The TNF receptor family member Fn14 is highly expressed in recurrent glioblastoma and in GBM patient-derived xenografts with acquired temozolomide resistance

The TNF receptor family member Fn14 is highly expressed in recurrent glioblastoma and in GBM... BackgroundGlioblastoma (GBM) is a difficult to treat brain cancer that nearly uniformly recurs, and recurrent tumors are largely therapy resistant. Our prior work has demonstrated an important role for the tumor necrosis factor–like weak inducer of apoptosis (TWEAK) receptor fibroblast growth factor–inducible 14 (Fn14) in GBM pathobiology. In this study, we investigated Fn14 expression in recurrent GBM and in the setting of temozolomide (TMZ) resistance.MethodsFn14 mRNA expression levels in nonneoplastic brain, primary (newly diagnosed) GBM, and recurrent GBM (post-chemotherapy and radiation) specimens were obtained from The Cancer Genome Atlas data portal. Immunohistochemistry was performed using nonneoplastic brain, patient-matched primary and recurrent GBM, and gliosarcoma (GSM) specimens to examine Fn14 protein levels. Western blot analysis was used to compare Fn14 expression in parental TMZ-sensitive or matched TMZ-resistant patient-derived xenografts (PDXs) established from primary or recurrent tumor samples. The migratory capacity of control and Fn14-depleted TMZ-resistant GBM cells was assessed using the transwell migration assay.ResultsWe found that Fn14 is more highly expressed in recurrent GBM tumors than their matched primary GBM counterparts. Fn14 expression is also significantly elevated in GSM tumors. GBM PDX cells with acquired TMZ resistance have higher Fn14 levels and greater migratory capacity than their corresponding parental TMZ-sensitive cells, and the migratory difference is due, at least in part, to Fn14 expression in the TMZ-resistant cells.ConclusionsThis study demonstrates that the Fn14 gene is highly expressed in recurrent GBM, GSM, and TMZ-resistant GBM PDX tumors. These findings suggest that Fn14 may be a valuable therapeutic target or drug delivery portal for treatment of recurrent GBM and GSM patients. http://www.deepdyve.com/assets/images/DeepDyve-Logo-lg.png Neuro-Oncology Oxford University Press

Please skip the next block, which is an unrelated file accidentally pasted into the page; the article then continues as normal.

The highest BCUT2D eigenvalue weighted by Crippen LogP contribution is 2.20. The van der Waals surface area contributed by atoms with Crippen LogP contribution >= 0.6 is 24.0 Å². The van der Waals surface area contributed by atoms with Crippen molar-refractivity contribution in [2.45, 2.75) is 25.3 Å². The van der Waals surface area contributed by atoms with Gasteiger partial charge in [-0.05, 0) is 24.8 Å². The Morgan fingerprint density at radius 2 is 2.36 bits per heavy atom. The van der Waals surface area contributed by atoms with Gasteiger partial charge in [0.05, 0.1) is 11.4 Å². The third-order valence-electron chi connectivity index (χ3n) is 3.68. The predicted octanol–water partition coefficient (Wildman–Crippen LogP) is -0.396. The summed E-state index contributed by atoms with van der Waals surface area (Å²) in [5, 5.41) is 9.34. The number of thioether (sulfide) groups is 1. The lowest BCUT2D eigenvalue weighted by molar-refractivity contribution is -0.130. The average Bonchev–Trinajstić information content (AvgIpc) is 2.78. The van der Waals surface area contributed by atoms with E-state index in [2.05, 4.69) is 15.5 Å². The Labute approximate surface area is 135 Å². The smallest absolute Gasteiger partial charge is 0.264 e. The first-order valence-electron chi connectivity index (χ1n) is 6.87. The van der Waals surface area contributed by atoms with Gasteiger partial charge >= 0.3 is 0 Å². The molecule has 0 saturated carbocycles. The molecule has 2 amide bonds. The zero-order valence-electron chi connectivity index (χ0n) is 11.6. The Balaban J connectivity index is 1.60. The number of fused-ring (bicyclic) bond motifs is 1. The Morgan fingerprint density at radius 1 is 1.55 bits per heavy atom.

The TNF receptor family member Fn14 is highly expressed in recurrent glioblastoma and in GBM patient-derived xenografts with acquired temozolomide resistance

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Abstract

BackgroundGlioblastoma (GBM) is a difficult to treat brain cancer that nearly uniformly recurs, and recurrent tumors are largely therapy resistant. Our prior work has demonstrated an important role for the tumor necrosis factor–like weak inducer of apoptosis (TWEAK) receptor fibroblast growth factor–inducible 14 (Fn14) in GBM pathobiology. In this study, we investigated Fn14 expression in recurrent GBM and in the setting of temozolomide (TMZ) resistance.MethodsFn14 mRNA expression levels in nonneoplastic brain, primary (newly diagnosed) GBM, and recurrent GBM (post-chemotherapy and radiation) specimens were obtained from The Cancer Genome Atlas data portal. Immunohistochemistry was performed using nonneoplastic brain, patient-matched primary and recurrent GBM, and gliosarcoma (GSM) specimens to examine Fn14 protein levels. Western blot analysis was used to compare Fn14 expression in parental TMZ-sensitive or matched TMZ-resistant patient-derived xenografts (PDXs) established from primary or recurrent tumor samples. The migratory capacity of control and Fn14-depleted TMZ-resistant GBM cells was assessed using the transwell migration assay.ResultsWe found that Fn14 is more highly expressed in recurrent GBM tumors than their matched primary GBM counterparts. Fn14 expression is also significantly elevated in GSM tumors. GBM PDX cells with acquired TMZ resistance have higher Fn14 levels and greater migratory capacity than their corresponding parental TMZ-sensitive cells, and the migratory difference is due, at least in part, to Fn14 expression in the TMZ-resistant cells.ConclusionsThis study demonstrates that the Fn14 gene is highly expressed in recurrent GBM, GSM, and TMZ-resistant GBM PDX tumors. These findings suggest that Fn14 may be a valuable therapeutic target or drug delivery portal for treatment of recurrent GBM and GSM patients.

Journal

Neuro-OncologyOxford University Press

Published: Sep 3, 2018

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